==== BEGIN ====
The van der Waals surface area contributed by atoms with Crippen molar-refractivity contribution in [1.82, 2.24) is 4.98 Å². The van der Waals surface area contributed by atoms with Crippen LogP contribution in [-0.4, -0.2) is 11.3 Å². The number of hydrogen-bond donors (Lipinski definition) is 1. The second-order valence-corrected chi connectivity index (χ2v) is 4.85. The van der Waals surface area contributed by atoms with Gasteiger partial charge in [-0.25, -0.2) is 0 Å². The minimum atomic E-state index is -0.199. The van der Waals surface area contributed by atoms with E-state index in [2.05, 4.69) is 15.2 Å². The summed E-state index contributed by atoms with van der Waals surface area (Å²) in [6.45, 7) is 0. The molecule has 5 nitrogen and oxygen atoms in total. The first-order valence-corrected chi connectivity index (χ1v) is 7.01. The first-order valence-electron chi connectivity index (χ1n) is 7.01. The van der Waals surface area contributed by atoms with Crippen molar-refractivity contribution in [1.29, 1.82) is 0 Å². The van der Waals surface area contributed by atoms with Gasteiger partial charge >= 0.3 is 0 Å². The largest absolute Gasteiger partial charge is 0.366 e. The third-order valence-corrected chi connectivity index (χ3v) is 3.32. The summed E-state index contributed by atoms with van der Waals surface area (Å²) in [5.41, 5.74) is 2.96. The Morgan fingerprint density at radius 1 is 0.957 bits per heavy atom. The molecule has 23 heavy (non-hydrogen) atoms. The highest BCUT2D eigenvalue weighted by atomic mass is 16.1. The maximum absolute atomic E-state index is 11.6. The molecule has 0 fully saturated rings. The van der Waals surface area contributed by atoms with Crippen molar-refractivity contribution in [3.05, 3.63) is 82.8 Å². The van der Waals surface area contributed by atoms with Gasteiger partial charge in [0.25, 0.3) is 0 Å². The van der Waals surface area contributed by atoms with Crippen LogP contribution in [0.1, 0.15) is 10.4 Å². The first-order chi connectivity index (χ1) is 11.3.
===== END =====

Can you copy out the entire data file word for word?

The van der Waals surface area contributed by atoms with Crippen molar-refractivity contribution in [1.82, 2.24) is 4.98 Å². The van der Waals surface area contributed by atoms with Crippen LogP contribution in [-0.4, -0.2) is 11.3 Å². The number of hydrogen-bond donors (Lipinski definition) is 1. The second-order valence-corrected chi connectivity index (χ2v) is 4.85. The van der Waals surface area contributed by atoms with Gasteiger partial charge in [-0.25, -0.2) is 0 Å². The minimum atomic E-state index is -0.199. The van der Waals surface area contributed by atoms with E-state index in [2.05, 4.69) is 15.2 Å². The summed E-state index contributed by atoms with van der Waals surface area (Å²) in [6.45, 7) is 0. The molecule has 5 nitrogen and oxygen atoms in total. The first-order valence-corrected chi connectivity index (χ1v) is 7.01. The first-order valence-electron chi connectivity index (χ1n) is 7.01. The van der Waals surface area contributed by atoms with Crippen molar-refractivity contribution in [1.29, 1.82) is 0 Å². The van der Waals surface area contributed by atoms with Gasteiger partial charge >= 0.3 is 0 Å². The largest absolute Gasteiger partial charge is 0.366 e. The third-order valence-corrected chi connectivity index (χ3v) is 3.32. The summed E-state index contributed by atoms with van der Waals surface area (Å²) in [5.41, 5.74) is 2.96. The Morgan fingerprint density at radius 1 is 0.957 bits per heavy atom. The molecule has 23 heavy (non-hydrogen) atoms. The highest BCUT2D eigenvalue weighted by atomic mass is 16.1. The maximum absolute atomic E-state index is 11.6. The molecule has 0 fully saturated rings. The van der Waals surface area contributed by atoms with Crippen molar-refractivity contribution in [3.05, 3.63) is 82.8 Å². The van der Waals surface area contributed by atoms with Gasteiger partial charge in [0.25, 0.3) is 0 Å². The van der Waals surface area contributed by atoms with Crippen LogP contribution in [0.1, 0.15) is 10.4 Å². The first-order chi connectivity index (χ1) is 11.3.